Fred Hutchinson Cancer Research Center Protocol 6071 (also known as NCI Protocol 6957) is a Phase I-II trial of a drug called fenretinide and rituximab for people who have B-cell lymphoma. The goal of this study, among other things, is to determine the response rates of fenretinide and rituximab in patients with this disease (and in Richard’s case, CLL) and then to be able to estimate the overall survival, progression-free survival, time to progression, disease-free survival, and PET responses of patients treated on this study.
Richard contacted Seattle Cancer Care Alliance and was evaluated by Dr. Gopal who signed Richard up for this study in April 2007.
“In less than three months, my white blood cell count was down to 100,000,” Richard says. “My symptoms went away and my physical abilities seemed to increase. Without treatment my white blood cell count could have risen to 400,000 by now (from the 200,000 it was at the start of the trial).”
The treatment Richard received began with fenretinide. The rituximab was added a few months later and caused his white blood cell count to bounce high and low a little before stabilizing at 35,000, where it has remained for the past two years, back to the levels Richard had in 2001.
“Most patients tolerate the therapy well with much fewer side effects than traditional chemotherapy,” says Dr. Gopal. “And some patients have had prolonged disease control.”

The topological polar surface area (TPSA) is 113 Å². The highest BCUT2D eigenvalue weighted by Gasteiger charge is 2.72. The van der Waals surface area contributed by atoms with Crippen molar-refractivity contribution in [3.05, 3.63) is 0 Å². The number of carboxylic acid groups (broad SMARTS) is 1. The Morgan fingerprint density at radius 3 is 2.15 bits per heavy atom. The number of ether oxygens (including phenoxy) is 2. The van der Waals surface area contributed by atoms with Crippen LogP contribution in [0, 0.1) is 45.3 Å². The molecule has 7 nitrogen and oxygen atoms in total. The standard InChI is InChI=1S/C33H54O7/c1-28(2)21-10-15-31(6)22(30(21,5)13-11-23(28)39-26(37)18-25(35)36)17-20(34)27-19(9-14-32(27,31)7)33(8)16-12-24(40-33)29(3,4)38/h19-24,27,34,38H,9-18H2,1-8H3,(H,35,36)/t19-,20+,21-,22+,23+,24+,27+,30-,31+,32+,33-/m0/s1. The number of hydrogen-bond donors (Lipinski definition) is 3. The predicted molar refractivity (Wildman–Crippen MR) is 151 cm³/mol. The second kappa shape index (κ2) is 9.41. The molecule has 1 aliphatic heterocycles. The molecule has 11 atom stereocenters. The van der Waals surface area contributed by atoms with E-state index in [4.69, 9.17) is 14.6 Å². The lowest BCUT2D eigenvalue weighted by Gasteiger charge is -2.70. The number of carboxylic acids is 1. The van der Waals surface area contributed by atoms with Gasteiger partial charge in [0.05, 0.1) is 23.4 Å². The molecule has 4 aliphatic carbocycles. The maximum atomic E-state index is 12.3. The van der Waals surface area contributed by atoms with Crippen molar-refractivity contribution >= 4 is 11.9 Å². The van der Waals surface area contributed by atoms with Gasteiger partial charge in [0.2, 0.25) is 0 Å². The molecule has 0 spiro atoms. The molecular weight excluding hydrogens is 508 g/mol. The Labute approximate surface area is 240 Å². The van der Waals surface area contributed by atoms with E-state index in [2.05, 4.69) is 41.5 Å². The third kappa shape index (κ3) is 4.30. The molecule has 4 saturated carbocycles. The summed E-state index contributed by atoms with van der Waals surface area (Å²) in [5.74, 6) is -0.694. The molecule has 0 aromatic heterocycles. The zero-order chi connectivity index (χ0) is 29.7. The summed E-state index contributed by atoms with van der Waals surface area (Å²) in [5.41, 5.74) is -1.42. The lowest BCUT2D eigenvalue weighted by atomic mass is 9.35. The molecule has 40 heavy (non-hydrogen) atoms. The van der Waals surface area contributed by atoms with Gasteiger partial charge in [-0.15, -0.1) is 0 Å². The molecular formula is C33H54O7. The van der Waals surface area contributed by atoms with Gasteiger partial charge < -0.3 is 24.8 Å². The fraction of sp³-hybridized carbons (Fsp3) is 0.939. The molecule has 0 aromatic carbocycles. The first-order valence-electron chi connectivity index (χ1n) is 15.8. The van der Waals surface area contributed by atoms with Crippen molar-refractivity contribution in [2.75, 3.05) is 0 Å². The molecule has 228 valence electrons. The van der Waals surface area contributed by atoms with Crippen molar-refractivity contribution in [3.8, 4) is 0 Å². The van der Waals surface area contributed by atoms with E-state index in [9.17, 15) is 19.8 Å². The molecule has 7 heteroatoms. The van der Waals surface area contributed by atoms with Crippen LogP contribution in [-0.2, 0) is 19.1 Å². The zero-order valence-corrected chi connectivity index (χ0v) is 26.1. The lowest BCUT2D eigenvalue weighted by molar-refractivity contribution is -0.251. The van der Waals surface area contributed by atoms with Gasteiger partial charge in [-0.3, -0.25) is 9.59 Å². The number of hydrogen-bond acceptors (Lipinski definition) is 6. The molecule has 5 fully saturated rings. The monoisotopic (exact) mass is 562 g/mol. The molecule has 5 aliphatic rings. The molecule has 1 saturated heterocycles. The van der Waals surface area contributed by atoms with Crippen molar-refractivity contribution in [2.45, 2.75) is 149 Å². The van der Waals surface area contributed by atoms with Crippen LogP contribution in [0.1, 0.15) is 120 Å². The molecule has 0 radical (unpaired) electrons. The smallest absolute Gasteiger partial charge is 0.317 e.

As of 2009, Richard takes rituximab every three months and fenretinide pills on a reduced dose three times a week. His white blood cell count continues to decline and his bone marrow biopsies, which he receives quarterly, have not changed. “My CLL appears to be more indolent than before,” Richard says.
Overall his health is good. His PSA’s are immeasurable since his surgery, so his prostate cancer is no longer a concern. And his CLL is under control and hasn’t affected his lifestyle, so Richard is happy.
“Dr. Gopal couldn’t have done a better job. He’s very forth-coming and provided excellent care. I would have preferred a complete cure, but at 75 years old, I’m happy to get 10 more years.”
Richard’s advice to other CLL patients is to be an advocate for yourself and be part of the decision-making process. His primary oncologist in his Oregon hometown hadn’t heard of Dr. Gopal’s trial. The current treatments for CLL come with side effects that he has not experienced on his current treatment course.
“Dr. Gopal is the only doctor I talked to who knew about CLL.org and the company and what they are doing,” Richard says. “I might not have known about or been able to participate in this trial otherwise.”
As of May 2012, Richard is doing well. On March 9, 2011 however, he had his left breast removed after a diagnosis of Paget's nipple disease, a rare type of cancer involving the skin of the nipple and areola. He had chemotherapy and radiation after that until January 2012 and now takes Tamoxifen daily.
"For the last few months, my blood counts have been normal, as the the cytoxan for my breast cancer really cleaned up my CLL at the same time," Richard says.
Richard will keep us posted...* This study is funded by the NCI and in part by CLL topics. It is not limited to CLL and the NCI supplies the fenreitinide for free.